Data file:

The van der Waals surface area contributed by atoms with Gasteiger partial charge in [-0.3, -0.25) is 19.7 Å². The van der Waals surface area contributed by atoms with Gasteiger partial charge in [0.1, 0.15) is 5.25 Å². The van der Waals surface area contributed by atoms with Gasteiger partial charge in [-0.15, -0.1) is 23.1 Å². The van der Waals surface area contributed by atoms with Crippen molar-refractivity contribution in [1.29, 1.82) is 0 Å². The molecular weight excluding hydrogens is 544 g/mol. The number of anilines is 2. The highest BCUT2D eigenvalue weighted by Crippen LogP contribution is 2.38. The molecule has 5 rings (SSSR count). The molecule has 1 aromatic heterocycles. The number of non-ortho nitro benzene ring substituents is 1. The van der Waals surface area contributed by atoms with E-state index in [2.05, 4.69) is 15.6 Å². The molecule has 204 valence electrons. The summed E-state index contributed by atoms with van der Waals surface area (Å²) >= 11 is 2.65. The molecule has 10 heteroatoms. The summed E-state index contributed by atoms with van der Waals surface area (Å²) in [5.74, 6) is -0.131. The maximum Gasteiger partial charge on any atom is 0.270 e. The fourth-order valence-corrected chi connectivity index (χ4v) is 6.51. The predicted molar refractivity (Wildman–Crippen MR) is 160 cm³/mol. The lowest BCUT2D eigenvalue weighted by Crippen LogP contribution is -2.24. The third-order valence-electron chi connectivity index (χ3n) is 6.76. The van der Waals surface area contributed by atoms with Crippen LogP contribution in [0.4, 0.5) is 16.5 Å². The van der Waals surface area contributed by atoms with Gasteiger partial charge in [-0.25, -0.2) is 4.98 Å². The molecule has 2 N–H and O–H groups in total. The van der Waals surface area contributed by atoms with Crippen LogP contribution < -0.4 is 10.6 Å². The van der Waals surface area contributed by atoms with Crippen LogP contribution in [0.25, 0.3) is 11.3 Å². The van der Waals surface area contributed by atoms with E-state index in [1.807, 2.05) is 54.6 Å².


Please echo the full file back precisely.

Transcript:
The van der Waals surface area contributed by atoms with Gasteiger partial charge in [-0.3, -0.25) is 19.7 Å². The van der Waals surface area contributed by atoms with Gasteiger partial charge in [0.1, 0.15) is 5.25 Å². The van der Waals surface area contributed by atoms with Gasteiger partial charge in [-0.15, -0.1) is 23.1 Å². The van der Waals surface area contributed by atoms with Crippen molar-refractivity contribution in [1.29, 1.82) is 0 Å². The molecular weight excluding hydrogens is 544 g/mol. The number of anilines is 2. The highest BCUT2D eigenvalue weighted by Crippen LogP contribution is 2.38. The molecule has 5 rings (SSSR count). The molecule has 1 aromatic heterocycles. The number of non-ortho nitro benzene ring substituents is 1. The van der Waals surface area contributed by atoms with E-state index in [2.05, 4.69) is 15.6 Å². The molecule has 204 valence electrons. The summed E-state index contributed by atoms with van der Waals surface area (Å²) >= 11 is 2.65. The molecule has 10 heteroatoms. The summed E-state index contributed by atoms with van der Waals surface area (Å²) in [5.74, 6) is -0.131. The maximum Gasteiger partial charge on any atom is 0.270 e. The fourth-order valence-corrected chi connectivity index (χ4v) is 6.51. The predicted molar refractivity (Wildman–Crippen MR) is 160 cm³/mol. The lowest BCUT2D eigenvalue weighted by Crippen LogP contribution is -2.24. The third-order valence-electron chi connectivity index (χ3n) is 6.76. The van der Waals surface area contributed by atoms with Crippen LogP contribution in [0.4, 0.5) is 16.5 Å². The van der Waals surface area contributed by atoms with Gasteiger partial charge in [-0.25, -0.2) is 4.98 Å². The molecule has 2 N–H and O–H groups in total. The van der Waals surface area contributed by atoms with Crippen LogP contribution < -0.4 is 10.6 Å². The van der Waals surface area contributed by atoms with Crippen LogP contribution in [0.25, 0.3) is 11.3 Å². The van der Waals surface area contributed by atoms with E-state index in [1.807, 2.05) is 54.6 Å².